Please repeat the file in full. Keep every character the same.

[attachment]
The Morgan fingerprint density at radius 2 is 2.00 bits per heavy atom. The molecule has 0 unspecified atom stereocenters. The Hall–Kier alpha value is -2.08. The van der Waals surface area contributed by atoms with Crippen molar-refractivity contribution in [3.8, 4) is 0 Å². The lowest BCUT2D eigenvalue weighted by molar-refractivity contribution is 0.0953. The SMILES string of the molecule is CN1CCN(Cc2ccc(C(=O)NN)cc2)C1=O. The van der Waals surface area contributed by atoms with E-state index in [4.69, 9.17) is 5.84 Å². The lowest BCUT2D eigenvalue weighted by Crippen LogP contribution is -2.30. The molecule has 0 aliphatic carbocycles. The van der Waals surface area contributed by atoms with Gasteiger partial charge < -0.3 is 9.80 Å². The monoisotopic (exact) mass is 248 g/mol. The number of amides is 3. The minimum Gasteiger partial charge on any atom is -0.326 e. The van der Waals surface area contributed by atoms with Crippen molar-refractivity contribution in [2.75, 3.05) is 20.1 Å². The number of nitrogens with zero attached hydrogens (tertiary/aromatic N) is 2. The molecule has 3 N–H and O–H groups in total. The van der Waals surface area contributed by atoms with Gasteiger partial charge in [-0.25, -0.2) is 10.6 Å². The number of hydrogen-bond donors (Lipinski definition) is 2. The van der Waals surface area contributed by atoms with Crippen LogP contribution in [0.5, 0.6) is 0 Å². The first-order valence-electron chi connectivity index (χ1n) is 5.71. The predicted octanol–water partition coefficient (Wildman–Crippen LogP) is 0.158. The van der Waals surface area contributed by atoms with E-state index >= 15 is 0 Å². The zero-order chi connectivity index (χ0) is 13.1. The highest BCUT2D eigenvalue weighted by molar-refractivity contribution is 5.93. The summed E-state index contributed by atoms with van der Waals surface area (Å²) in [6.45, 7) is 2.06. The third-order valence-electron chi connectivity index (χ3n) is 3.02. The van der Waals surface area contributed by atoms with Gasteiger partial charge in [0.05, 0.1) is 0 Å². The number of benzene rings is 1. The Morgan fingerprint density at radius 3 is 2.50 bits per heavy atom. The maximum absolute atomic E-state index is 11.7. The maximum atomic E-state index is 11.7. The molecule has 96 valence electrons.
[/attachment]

The Morgan fingerprint density at radius 2 is 2.00 bits per heavy atom. The molecule has 0 unspecified atom stereocenters. The Hall–Kier alpha value is -2.08. The van der Waals surface area contributed by atoms with Crippen molar-refractivity contribution in [3.8, 4) is 0 Å². The lowest BCUT2D eigenvalue weighted by molar-refractivity contribution is 0.0953. The SMILES string of the molecule is CN1CCN(Cc2ccc(C(=O)NN)cc2)C1=O. The van der Waals surface area contributed by atoms with E-state index in [4.69, 9.17) is 5.84 Å². The lowest BCUT2D eigenvalue weighted by Crippen LogP contribution is -2.30. The molecule has 0 aliphatic carbocycles. The van der Waals surface area contributed by atoms with Gasteiger partial charge < -0.3 is 9.80 Å². The monoisotopic (exact) mass is 248 g/mol. The number of amides is 3. The minimum Gasteiger partial charge on any atom is -0.326 e. The van der Waals surface area contributed by atoms with Crippen molar-refractivity contribution in [2.75, 3.05) is 20.1 Å². The number of nitrogens with zero attached hydrogens (tertiary/aromatic N) is 2. The molecule has 3 N–H and O–H groups in total. The van der Waals surface area contributed by atoms with Gasteiger partial charge in [-0.25, -0.2) is 10.6 Å². The number of hydrogen-bond donors (Lipinski definition) is 2. The van der Waals surface area contributed by atoms with Crippen LogP contribution in [0.5, 0.6) is 0 Å². The first-order valence-electron chi connectivity index (χ1n) is 5.71. The predicted octanol–water partition coefficient (Wildman–Crippen LogP) is 0.158. The van der Waals surface area contributed by atoms with E-state index >= 15 is 0 Å². The zero-order chi connectivity index (χ0) is 13.1. The highest BCUT2D eigenvalue weighted by molar-refractivity contribution is 5.93. The summed E-state index contributed by atoms with van der Waals surface area (Å²) in [6.45, 7) is 2.06. The third-order valence-electron chi connectivity index (χ3n) is 3.02. The van der Waals surface area contributed by atoms with Gasteiger partial charge in [0.05, 0.1) is 0 Å². The number of benzene rings is 1. The Morgan fingerprint density at radius 3 is 2.50 bits per heavy atom. The maximum absolute atomic E-state index is 11.7. The maximum atomic E-state index is 11.7. The molecule has 96 valence electrons.